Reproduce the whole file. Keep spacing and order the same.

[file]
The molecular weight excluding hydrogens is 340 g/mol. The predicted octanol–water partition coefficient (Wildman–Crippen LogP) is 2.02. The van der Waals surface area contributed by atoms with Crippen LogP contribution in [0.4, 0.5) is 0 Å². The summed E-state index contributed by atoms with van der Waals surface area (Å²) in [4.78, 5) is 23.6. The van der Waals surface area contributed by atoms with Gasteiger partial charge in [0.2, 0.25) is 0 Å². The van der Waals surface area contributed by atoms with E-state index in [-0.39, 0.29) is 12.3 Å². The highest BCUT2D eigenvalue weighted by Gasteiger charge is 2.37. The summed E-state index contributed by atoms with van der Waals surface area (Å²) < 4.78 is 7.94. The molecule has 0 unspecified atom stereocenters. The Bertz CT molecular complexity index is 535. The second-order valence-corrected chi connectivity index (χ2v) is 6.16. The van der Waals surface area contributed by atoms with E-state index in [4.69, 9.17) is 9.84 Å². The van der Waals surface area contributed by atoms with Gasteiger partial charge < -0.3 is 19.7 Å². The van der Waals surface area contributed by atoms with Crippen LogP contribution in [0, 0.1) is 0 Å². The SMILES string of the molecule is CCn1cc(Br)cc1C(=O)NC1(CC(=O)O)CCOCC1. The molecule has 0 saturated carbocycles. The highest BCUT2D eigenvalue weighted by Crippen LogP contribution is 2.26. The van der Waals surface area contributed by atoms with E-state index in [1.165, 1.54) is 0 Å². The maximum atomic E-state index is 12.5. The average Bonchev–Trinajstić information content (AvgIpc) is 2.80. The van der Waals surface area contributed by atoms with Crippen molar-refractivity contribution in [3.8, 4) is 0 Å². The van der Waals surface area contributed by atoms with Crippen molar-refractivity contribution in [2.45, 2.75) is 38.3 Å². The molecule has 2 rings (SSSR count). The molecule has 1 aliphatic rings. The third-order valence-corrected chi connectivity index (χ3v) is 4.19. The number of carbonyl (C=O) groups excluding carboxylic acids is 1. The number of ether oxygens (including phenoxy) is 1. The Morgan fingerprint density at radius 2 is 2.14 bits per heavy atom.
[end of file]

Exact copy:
The molecular weight excluding hydrogens is 340 g/mol. The predicted octanol–water partition coefficient (Wildman–Crippen LogP) is 2.02. The van der Waals surface area contributed by atoms with Crippen LogP contribution in [0.4, 0.5) is 0 Å². The summed E-state index contributed by atoms with van der Waals surface area (Å²) in [4.78, 5) is 23.6. The van der Waals surface area contributed by atoms with Gasteiger partial charge in [0.2, 0.25) is 0 Å². The van der Waals surface area contributed by atoms with E-state index in [-0.39, 0.29) is 12.3 Å². The highest BCUT2D eigenvalue weighted by Gasteiger charge is 2.37. The summed E-state index contributed by atoms with van der Waals surface area (Å²) < 4.78 is 7.94. The molecule has 0 unspecified atom stereocenters. The Bertz CT molecular complexity index is 535. The second-order valence-corrected chi connectivity index (χ2v) is 6.16. The van der Waals surface area contributed by atoms with E-state index in [4.69, 9.17) is 9.84 Å². The van der Waals surface area contributed by atoms with Gasteiger partial charge < -0.3 is 19.7 Å². The van der Waals surface area contributed by atoms with Crippen LogP contribution in [0, 0.1) is 0 Å². The SMILES string of the molecule is CCn1cc(Br)cc1C(=O)NC1(CC(=O)O)CCOCC1. The molecule has 0 saturated carbocycles. The highest BCUT2D eigenvalue weighted by Crippen LogP contribution is 2.26. The van der Waals surface area contributed by atoms with E-state index in [1.165, 1.54) is 0 Å². The maximum atomic E-state index is 12.5. The average Bonchev–Trinajstić information content (AvgIpc) is 2.80. The van der Waals surface area contributed by atoms with Crippen molar-refractivity contribution in [3.8, 4) is 0 Å². The van der Waals surface area contributed by atoms with Crippen molar-refractivity contribution in [2.45, 2.75) is 38.3 Å². The molecule has 2 rings (SSSR count). The molecule has 1 aliphatic rings. The third-order valence-corrected chi connectivity index (χ3v) is 4.19. The number of carbonyl (C=O) groups excluding carboxylic acids is 1. The number of ether oxygens (including phenoxy) is 1. The Morgan fingerprint density at radius 2 is 2.14 bits per heavy atom.